Mubarak Redux: Egypt's Military Coup Unmasked

The Arab Spring with uprisings that signaled a desire for a new way forward, an overthrow of the established order in many Arab countries of authoritarian governments, and a struggle to establish a new kind of democracy, has now officially become an Arab winter in Egypt.

The Tamarod movement, the anti-Morsi protest movement supported the call by General Abdel Fattah al-Sisi for Egyptians to take to the streets to support the armies use of force in its "war against terrorism" and suppression of the Muslim Brotherhood. The official Facebook page of Tamarod, the anti-Morsi protest movement, called on its supporters to heed the armed forces' call for protests.

"We call on all the Egyptian people to gather in all the squares next Friday to call for the trial of Mohamed Morsi, support the Egyptian armed forces in the coming war against terrorism and cleansing the land of Egypt. The army and the people will fight terrorism."

The Egyptian military has now made it crystal clear that what we are seeing is a return to military backed authoritarian rule. Tragically, the coup is not simply backed by the powerful remnants of the Mubarak regime (military, judiciary, bureaucracy etc.) but by sectors of Egyptian society that were anti-Mubarak authoritarianism: so-called liberals, revolutionary Arab youth, secularists and leftists. Ironically, in addition to the predictable support by many authoritarian Gulf rulers, meant Western democracies, in particular the US, were complicit as were many US and European political commentators and academic experts. The latter supported to coup either because in their gut they have never trusted Islamists or because their pride will not enable them to admit they got it so wrong.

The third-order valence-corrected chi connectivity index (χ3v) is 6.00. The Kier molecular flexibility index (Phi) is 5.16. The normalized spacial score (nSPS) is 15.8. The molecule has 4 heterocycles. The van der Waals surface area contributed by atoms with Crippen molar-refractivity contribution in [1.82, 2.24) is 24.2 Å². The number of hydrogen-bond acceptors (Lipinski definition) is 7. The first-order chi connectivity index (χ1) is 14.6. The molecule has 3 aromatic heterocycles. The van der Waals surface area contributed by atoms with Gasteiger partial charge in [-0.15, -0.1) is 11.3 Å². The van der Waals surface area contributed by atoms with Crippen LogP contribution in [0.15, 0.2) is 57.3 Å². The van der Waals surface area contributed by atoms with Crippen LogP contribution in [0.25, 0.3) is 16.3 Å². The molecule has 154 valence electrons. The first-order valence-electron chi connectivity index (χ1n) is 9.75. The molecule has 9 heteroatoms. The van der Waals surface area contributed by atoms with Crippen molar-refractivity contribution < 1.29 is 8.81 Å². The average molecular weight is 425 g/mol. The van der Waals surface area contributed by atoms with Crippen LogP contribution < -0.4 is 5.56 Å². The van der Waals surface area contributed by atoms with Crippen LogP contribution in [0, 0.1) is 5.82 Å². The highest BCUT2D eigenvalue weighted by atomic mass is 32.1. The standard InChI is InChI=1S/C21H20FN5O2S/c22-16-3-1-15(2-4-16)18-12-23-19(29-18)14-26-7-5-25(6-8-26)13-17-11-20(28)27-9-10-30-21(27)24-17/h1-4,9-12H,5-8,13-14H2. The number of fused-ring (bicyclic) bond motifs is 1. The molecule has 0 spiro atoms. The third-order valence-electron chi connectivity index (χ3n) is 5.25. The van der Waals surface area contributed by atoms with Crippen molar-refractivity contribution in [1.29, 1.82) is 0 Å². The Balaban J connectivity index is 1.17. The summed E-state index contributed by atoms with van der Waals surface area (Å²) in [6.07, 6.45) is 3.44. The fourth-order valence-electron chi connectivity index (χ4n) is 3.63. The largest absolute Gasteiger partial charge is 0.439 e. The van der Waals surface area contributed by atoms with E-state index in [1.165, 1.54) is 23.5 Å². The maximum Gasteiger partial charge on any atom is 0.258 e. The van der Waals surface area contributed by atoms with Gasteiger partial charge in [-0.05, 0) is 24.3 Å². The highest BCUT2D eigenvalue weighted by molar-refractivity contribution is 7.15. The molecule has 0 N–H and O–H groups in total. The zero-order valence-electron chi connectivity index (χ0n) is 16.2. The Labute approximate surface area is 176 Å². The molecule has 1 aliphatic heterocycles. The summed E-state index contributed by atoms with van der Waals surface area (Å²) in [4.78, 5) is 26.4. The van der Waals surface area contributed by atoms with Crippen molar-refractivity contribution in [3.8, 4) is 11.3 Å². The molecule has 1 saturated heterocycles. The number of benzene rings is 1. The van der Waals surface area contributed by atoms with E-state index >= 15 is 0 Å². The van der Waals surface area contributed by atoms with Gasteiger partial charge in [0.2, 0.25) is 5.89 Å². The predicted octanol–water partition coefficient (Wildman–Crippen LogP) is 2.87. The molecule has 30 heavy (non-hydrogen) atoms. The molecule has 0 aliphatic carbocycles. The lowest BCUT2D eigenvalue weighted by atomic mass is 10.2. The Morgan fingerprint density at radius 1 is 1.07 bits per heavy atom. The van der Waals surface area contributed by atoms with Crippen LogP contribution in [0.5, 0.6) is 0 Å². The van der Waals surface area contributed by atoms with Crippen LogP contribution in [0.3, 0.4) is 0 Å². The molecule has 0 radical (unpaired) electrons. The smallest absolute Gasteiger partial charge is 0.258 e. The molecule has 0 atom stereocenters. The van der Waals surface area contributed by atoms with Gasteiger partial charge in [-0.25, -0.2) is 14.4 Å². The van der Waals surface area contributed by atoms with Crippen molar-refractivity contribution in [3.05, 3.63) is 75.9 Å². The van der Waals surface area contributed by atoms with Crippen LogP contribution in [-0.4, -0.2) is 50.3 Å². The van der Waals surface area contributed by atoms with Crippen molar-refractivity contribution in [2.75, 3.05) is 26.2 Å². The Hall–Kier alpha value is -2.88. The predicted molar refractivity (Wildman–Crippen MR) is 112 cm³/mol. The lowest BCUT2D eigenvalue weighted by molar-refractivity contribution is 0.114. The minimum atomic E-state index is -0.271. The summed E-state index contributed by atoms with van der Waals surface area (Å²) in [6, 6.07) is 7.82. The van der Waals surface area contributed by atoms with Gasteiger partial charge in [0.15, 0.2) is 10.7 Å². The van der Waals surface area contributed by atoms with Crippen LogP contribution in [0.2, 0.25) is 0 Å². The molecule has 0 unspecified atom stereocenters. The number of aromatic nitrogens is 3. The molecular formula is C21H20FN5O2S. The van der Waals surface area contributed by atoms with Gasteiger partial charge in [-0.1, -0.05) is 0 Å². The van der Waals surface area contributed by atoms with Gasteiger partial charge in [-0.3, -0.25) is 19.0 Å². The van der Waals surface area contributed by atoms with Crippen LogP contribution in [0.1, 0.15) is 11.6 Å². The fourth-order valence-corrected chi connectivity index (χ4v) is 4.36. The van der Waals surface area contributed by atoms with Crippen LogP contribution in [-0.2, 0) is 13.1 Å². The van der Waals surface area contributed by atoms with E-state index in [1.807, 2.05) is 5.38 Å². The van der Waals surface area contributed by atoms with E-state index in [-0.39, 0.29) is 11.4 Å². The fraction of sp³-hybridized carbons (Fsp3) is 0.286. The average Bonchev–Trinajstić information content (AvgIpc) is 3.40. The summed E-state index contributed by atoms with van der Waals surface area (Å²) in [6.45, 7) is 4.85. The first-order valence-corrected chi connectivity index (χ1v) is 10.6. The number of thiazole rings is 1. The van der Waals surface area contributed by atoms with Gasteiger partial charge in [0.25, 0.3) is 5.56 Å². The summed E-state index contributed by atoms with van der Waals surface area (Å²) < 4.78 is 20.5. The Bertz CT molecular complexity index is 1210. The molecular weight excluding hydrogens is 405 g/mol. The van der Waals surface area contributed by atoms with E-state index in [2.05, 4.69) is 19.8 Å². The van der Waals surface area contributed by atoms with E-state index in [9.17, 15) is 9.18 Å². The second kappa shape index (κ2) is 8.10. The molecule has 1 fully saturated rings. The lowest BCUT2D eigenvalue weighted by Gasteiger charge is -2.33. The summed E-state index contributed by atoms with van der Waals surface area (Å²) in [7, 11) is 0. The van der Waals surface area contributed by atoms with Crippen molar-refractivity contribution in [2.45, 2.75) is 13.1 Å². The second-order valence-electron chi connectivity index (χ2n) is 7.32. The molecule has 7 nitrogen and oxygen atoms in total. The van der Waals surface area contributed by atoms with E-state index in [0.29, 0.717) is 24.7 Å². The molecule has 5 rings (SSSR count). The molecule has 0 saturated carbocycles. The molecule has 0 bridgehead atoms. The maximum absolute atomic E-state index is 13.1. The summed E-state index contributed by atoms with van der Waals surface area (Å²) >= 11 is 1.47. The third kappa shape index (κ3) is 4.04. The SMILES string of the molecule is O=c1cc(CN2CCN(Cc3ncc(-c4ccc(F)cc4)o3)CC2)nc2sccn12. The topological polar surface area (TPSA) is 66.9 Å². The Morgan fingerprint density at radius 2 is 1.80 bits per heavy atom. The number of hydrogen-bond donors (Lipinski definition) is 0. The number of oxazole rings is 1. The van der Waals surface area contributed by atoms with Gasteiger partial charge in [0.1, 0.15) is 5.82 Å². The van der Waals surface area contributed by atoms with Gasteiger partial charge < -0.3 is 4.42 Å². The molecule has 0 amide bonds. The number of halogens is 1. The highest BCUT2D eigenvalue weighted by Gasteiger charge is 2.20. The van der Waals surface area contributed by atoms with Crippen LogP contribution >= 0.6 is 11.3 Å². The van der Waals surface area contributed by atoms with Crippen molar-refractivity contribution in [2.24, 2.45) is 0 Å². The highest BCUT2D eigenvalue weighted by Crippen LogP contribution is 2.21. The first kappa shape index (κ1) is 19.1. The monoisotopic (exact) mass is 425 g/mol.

Egypt will be set back for at least another generation, adding to modern Egypt's 60-year history of authoritarian rule. Those who argue, like Thomas Friedman (New York Times, 24 July 2013), that this "is no time for America to be... demanding quick elections" reflect the old-dated belief that authoritarian rule is somehow an effective path to democracy. What that mindset gave Egypt was sixty years of repressive military rule and the Arab Spring was an expression of the desire to have a new and "democratic path" to democracy. The current developments, if accepted by the United States and EU will generate anti-Western sentiment that may well become a significant security threat. The US and Europe will be judged against their espoused principles and values, their commitment to the promotion of democracy and human rights. Thus far they have failed the test, much as they did for decades when they supported authoritarian regimes in Egypt, Tunisia, Latin America, and elsewhere.

The US and EU need to act now. The problem now for the US and EU are that they have now boxed themselves in. It will take real integrity and the willingness to risk political capital, especially given the enthusiastic support from our longtime Arab authoritarian allies and US Congress.

The US and EU must use their only effective bargaining chip for leverage: the cut-off of military aid and withhold official recognition of the government until the release of Morsi and other Brotherhood leaders and their inclusion in constitutional discussions and in elections as soon as possible. Calls for trials of Brotherhood leaders and suppression of the Brotherhood and FJP destroy any possibility of political consensus and the democratic process in Egypt.